To have the blessings of verse 3, we need to meet the conditions of verses 1 and 2. That is, we must first be separated from the world and saturated with the Word to be situated by the waters.
God desires to bless us, but we need to meet certain conditions to receive His blessings. We bear fruit only when we have roots, and we must draw upon spiritual resources to bring forth fruit in due season. To bear the fruit of the Spirit, we must allow the Spirit to work in us and through us.
In contrast to the believer, the ungodly are not like trees but are like chaff. They have no roots, produce no fruit and are blown about. The ungodly reject the Word of God and will perish without hope Ps 1:6). As Christians we must not reject the ungodly but try to reach them. God blesses us so that we might be a blessing to others. His Spirit helps us bear fruit that can help win the lost.
Are you like a tree or like chaff?
We need God's resources to bear fruit. But where we place our roots is paramount. Only as we grow them deeply into the spiritual resources of God's grace will we produce fruit. Make the Bible your spiritual resource. Delight in it and feed your soul with its truth. God can use you to help win the lost.
In Jeremiah 17 we have a passage that closely parallels Psalm 1…
5 Thus says the LORD, "Cursed is the man who trusts in mankind And makes flesh his strength, And whose heart turns away from the LORD.
6 "For (term of explanation = should always beg at least one question "What is being explained?") he will be like a bush in the desert and will not see when prosperity comes, But will live in stony wastes in the wilderness, a land of salt without inhabitant.
7 "Blessed is the man who trusts in the LORD and whose trust (or hope) is the LORD.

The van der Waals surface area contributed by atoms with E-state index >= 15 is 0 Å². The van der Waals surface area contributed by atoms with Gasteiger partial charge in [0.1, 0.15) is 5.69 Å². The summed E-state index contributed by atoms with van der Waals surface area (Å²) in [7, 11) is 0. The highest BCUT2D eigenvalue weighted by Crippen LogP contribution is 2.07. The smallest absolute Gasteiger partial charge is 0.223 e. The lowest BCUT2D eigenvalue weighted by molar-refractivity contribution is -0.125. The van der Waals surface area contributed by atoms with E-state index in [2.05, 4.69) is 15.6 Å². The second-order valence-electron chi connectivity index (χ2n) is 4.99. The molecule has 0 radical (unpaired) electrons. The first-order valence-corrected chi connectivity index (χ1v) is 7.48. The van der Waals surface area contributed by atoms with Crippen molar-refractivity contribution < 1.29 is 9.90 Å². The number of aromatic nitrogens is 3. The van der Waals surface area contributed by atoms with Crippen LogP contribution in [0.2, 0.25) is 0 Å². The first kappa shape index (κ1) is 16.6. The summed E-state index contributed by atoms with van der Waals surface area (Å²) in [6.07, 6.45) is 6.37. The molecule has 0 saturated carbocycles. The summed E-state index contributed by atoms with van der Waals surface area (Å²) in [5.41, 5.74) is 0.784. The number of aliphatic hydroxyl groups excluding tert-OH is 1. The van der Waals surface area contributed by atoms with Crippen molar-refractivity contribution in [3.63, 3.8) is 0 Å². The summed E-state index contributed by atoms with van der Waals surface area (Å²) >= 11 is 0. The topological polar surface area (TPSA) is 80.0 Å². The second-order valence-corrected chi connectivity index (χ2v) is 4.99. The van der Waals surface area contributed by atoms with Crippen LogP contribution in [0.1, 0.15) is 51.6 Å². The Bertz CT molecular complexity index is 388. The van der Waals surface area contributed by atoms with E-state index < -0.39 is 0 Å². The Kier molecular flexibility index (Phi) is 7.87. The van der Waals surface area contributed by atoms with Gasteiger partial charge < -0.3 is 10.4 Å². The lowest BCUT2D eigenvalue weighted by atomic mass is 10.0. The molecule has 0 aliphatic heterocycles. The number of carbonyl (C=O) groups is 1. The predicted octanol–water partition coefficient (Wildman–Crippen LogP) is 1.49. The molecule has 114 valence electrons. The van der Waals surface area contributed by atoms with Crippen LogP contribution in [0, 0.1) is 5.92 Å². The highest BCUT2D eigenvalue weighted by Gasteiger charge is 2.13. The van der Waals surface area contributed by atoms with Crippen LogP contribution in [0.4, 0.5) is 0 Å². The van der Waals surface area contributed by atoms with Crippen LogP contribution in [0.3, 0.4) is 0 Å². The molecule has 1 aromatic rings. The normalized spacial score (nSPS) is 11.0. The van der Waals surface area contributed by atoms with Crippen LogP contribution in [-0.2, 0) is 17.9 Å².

8 "For (term of explanation = should always beg at least one question "What is being explained?") he will be like a tree planted by the water, that extends its roots by a stream and will not fear when the heat comes; but its leaves will be green, And it will not be anxious in a year of drought Nor cease to yield fruit.
Wiersbe - The most important thing about a tree is the root system. If the roots do not go down deep, the tree will not grow in a healthy manner. If we are rooted in the things of the Lord, then our words will be the fruit of our fellowship with Him. We will be like that “blessed man” in Psalm 1 and produce fruit in due season. One reason our Lord was able to say the right words at the right times was because He communed with His Father and heard from heaven each day. Listen to His testimony (Mark 1:35). (Wiersbe, W: Bible Exposition Commentary - Old Testament. Victor)
He shall be like a tree planted by the rivers of water, that brings forth its fruit in its season. —Psalm 1:3
Today's Scripture:Psalm 1:1-6
In my orchard are two pear trees. Last summer was extremely dry, yet one of the trees was unaffected and remained green and yielded luscious pears. The other tree did not do so well. Its leaves turned yellow, the fruit shriveled, and the leaves and the fruit both dropped to the ground. The tree seemed to be dead.
Then came the rains, and the ground was soaked with moisture. The tree that seemed to be dead sprang to life again. Soon it was covered with leaves, and (believe it or not) in the latter part of August it burst into full bloom. Little pears came into view, but then came the frost and no fruit matured.
One tree thrived and produced delicious fruit in season. What made the difference? Its roots had grown deep, where they found plenty of water. The other had shallow roots and depended on the uncertain rains. The one was like the tree David described, “planted by the rivers of water” (Ps. 1:3). The other, with belated bloom, bore no fruit.
Which kind of a tree are you? Do your roots go deep into the underground streams of the Word of God, or is your devotional life shallow and only occasional? Dig deep, friend, deep into the Book, and your life will produce abundant spiritual fruit. By M.R. DeHaan
The just are nourished like a tree
Set by the riverside;
Their leaf is green, their fruit is sure,
And thus their works abide.
Read: Psalm 1:1-6
He shall be like a tree planted by the rivers of water. —Psalm 1:3
Some friends of mine planted two trees of the same kind and age. The first was set in level ground in the middle of the yard, where its roots went deep into the ground to soak up water. The second was planted at the bottom of a steep bank. When it rained, the water rushed past it to the street.